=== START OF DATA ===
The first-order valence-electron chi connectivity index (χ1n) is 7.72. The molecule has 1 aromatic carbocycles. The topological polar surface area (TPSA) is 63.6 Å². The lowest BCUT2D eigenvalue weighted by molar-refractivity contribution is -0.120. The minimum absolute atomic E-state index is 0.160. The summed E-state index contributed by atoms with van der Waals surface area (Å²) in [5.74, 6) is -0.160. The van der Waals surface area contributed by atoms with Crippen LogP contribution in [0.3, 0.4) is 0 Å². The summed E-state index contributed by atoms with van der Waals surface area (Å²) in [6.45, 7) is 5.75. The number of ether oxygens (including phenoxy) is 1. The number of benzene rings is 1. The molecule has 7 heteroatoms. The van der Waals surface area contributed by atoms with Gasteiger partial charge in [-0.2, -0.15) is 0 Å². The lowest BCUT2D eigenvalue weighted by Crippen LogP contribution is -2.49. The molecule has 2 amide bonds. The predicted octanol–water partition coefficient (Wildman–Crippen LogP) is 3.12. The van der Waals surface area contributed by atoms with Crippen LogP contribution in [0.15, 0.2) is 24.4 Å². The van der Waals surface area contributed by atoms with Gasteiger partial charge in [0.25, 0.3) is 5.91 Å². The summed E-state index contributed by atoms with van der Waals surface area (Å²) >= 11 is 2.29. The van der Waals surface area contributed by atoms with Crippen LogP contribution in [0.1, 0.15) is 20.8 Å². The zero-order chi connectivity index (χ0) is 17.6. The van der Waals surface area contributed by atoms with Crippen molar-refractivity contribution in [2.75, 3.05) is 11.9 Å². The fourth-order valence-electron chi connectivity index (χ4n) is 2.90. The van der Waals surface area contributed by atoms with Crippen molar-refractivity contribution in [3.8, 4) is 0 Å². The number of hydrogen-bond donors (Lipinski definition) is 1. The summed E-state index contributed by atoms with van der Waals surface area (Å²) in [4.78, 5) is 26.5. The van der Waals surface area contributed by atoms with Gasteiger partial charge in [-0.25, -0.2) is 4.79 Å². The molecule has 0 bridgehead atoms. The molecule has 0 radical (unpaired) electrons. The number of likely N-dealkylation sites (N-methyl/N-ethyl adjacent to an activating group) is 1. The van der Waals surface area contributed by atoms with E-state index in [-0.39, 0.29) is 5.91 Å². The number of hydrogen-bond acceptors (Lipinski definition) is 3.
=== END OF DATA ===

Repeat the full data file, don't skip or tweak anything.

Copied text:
The first-order valence-electron chi connectivity index (χ1n) is 7.72. The molecule has 1 aromatic carbocycles. The topological polar surface area (TPSA) is 63.6 Å². The lowest BCUT2D eigenvalue weighted by molar-refractivity contribution is -0.120. The minimum absolute atomic E-state index is 0.160. The summed E-state index contributed by atoms with van der Waals surface area (Å²) in [5.74, 6) is -0.160. The van der Waals surface area contributed by atoms with Crippen LogP contribution in [0.3, 0.4) is 0 Å². The summed E-state index contributed by atoms with van der Waals surface area (Å²) in [6.45, 7) is 5.75. The number of ether oxygens (including phenoxy) is 1. The number of benzene rings is 1. The molecule has 7 heteroatoms. The van der Waals surface area contributed by atoms with Gasteiger partial charge in [-0.2, -0.15) is 0 Å². The lowest BCUT2D eigenvalue weighted by Crippen LogP contribution is -2.49. The molecule has 2 amide bonds. The predicted octanol–water partition coefficient (Wildman–Crippen LogP) is 3.12. The van der Waals surface area contributed by atoms with Crippen LogP contribution in [0.15, 0.2) is 24.4 Å². The van der Waals surface area contributed by atoms with Gasteiger partial charge in [0.25, 0.3) is 5.91 Å². The summed E-state index contributed by atoms with van der Waals surface area (Å²) >= 11 is 2.29. The van der Waals surface area contributed by atoms with Crippen LogP contribution in [0.1, 0.15) is 20.8 Å². The zero-order chi connectivity index (χ0) is 17.6. The van der Waals surface area contributed by atoms with Crippen molar-refractivity contribution in [2.75, 3.05) is 11.9 Å². The fourth-order valence-electron chi connectivity index (χ4n) is 2.90. The van der Waals surface area contributed by atoms with Crippen molar-refractivity contribution in [3.8, 4) is 0 Å². The number of hydrogen-bond donors (Lipinski definition) is 1. The summed E-state index contributed by atoms with van der Waals surface area (Å²) in [4.78, 5) is 26.5. The van der Waals surface area contributed by atoms with Gasteiger partial charge in [-0.25, -0.2) is 4.79 Å². The molecule has 0 bridgehead atoms. The molecule has 0 radical (unpaired) electrons. The number of likely N-dealkylation sites (N-methyl/N-ethyl adjacent to an activating group) is 1. The van der Waals surface area contributed by atoms with E-state index in [-0.39, 0.29) is 5.91 Å². The number of hydrogen-bond acceptors (Lipinski definition) is 3.